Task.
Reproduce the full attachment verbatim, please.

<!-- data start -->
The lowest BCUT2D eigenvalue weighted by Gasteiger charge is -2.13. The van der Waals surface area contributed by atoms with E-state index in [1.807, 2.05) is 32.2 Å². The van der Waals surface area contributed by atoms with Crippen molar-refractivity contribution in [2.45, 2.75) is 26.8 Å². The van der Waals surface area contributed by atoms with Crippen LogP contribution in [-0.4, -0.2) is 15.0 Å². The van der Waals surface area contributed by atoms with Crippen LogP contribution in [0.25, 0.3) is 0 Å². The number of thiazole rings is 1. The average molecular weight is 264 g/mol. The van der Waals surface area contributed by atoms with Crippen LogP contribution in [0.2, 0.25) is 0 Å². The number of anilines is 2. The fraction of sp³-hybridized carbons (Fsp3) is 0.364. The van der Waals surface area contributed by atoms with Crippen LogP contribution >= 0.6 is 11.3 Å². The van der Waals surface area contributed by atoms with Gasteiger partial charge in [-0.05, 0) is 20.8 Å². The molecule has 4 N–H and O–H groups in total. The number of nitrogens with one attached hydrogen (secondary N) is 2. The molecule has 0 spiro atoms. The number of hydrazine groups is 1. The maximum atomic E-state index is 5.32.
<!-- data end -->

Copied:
The lowest BCUT2D eigenvalue weighted by Gasteiger charge is -2.13. The van der Waals surface area contributed by atoms with E-state index in [1.807, 2.05) is 32.2 Å². The van der Waals surface area contributed by atoms with Crippen molar-refractivity contribution in [2.45, 2.75) is 26.8 Å². The van der Waals surface area contributed by atoms with Crippen LogP contribution in [-0.4, -0.2) is 15.0 Å². The van der Waals surface area contributed by atoms with Crippen LogP contribution in [0.25, 0.3) is 0 Å². The number of thiazole rings is 1. The average molecular weight is 264 g/mol. The van der Waals surface area contributed by atoms with Crippen LogP contribution in [0.2, 0.25) is 0 Å². The number of anilines is 2. The fraction of sp³-hybridized carbons (Fsp3) is 0.364. The van der Waals surface area contributed by atoms with Crippen LogP contribution >= 0.6 is 11.3 Å². The van der Waals surface area contributed by atoms with Gasteiger partial charge in [-0.05, 0) is 20.8 Å². The molecule has 4 N–H and O–H groups in total. The number of nitrogens with one attached hydrogen (secondary N) is 2. The molecule has 0 spiro atoms. The number of hydrazine groups is 1. The maximum atomic E-state index is 5.32.